- Chromosome abnormalities can occur in any pregnancy. Sometimes these risks are related to the parent’s age and involve extra or missing chromosomes. The second type of chromosome abnormality is a change in the structure or organization of the chromosomes. They can be passed from parent to child in many intricate patterns and can be the cause of multiple unexplained miscarriages, congenital disabilities, or apparent infertility.
The Role of Genetic Testing
A genetic test looks for changes, sometimes called mutations or variants, in the DNA. Genetic testing is useful in many areas of medicine and can change the medical care you or your family member receives. For example, genetic testing can provide a diagnosis for a genetic condition such as Fragile X or information about a person’s risk of developing cancer.
Here is an array of genetics examples to explore.
- Genetic recombination or DNA recombination involves the exchange of genetic material either between multiple chromosomes or between different regions of the same chromosome.
- Genetic variation is the distinction of DNA sequences between individuals within a population.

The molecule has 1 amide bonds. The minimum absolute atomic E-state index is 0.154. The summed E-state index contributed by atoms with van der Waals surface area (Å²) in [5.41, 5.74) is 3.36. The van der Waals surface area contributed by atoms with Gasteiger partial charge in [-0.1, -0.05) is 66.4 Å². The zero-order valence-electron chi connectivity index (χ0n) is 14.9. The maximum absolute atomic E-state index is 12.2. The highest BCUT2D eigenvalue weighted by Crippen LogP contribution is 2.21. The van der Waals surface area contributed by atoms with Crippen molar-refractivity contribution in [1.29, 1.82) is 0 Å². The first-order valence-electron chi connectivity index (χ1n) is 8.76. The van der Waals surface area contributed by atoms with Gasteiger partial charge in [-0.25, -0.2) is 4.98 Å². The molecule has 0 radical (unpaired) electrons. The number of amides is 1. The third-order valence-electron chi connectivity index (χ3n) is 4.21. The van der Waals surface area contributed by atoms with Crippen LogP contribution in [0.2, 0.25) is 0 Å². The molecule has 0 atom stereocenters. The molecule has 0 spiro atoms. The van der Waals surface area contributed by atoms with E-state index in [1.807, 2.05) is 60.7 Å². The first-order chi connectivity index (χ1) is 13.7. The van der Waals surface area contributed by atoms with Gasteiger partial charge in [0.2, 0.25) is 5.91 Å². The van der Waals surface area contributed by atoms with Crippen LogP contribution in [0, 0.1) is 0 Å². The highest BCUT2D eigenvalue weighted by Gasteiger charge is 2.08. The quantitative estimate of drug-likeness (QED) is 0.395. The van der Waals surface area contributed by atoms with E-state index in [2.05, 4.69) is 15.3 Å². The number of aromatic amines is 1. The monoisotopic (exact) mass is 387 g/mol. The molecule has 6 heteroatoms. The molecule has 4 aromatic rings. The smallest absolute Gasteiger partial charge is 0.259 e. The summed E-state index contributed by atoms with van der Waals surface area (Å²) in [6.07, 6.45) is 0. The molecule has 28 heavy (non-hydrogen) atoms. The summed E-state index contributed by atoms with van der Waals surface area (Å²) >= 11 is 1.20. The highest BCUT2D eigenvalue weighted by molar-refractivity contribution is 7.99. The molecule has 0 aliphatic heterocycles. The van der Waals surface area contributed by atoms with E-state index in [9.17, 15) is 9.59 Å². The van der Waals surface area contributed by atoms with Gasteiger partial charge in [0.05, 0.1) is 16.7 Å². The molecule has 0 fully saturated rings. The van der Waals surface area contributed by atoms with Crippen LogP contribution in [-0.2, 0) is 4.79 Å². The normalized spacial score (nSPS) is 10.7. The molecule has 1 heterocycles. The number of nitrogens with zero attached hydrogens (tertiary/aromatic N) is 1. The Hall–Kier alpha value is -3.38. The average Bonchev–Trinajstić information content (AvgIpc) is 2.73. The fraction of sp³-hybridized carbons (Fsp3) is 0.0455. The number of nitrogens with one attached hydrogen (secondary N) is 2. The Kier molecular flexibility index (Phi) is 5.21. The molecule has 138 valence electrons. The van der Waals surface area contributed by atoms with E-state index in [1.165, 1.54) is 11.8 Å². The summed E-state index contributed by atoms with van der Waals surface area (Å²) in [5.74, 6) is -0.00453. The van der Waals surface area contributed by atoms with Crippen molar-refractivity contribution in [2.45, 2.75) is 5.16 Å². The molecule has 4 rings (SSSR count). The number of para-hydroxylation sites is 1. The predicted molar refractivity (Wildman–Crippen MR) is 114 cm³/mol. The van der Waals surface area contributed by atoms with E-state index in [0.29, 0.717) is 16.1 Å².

- Genetic linkage is the tendency of DNA sequences that are close together on a chromosome to be inherited together during the meiosis phase of sexual reproduction. Genetic linkage maps can be used to identify the location of genes responsible for traits and diseases.
For example, genetics of eye color is influenced by more than one gene. There is evidence that as many as 16 different genes could be responsible for eye color in humans; however, the primary two genes linked with eye color variation are OCA2 and HERC2, and both are localized in Chromosome 15.
A genetics counselor can help make sure that you are the right person in your family to get a genetic test, you’re getting the proper genetic analysis, and that you understand your results, including:
- Learning whether you have a genetic condition that runs in your family before you experience symptoms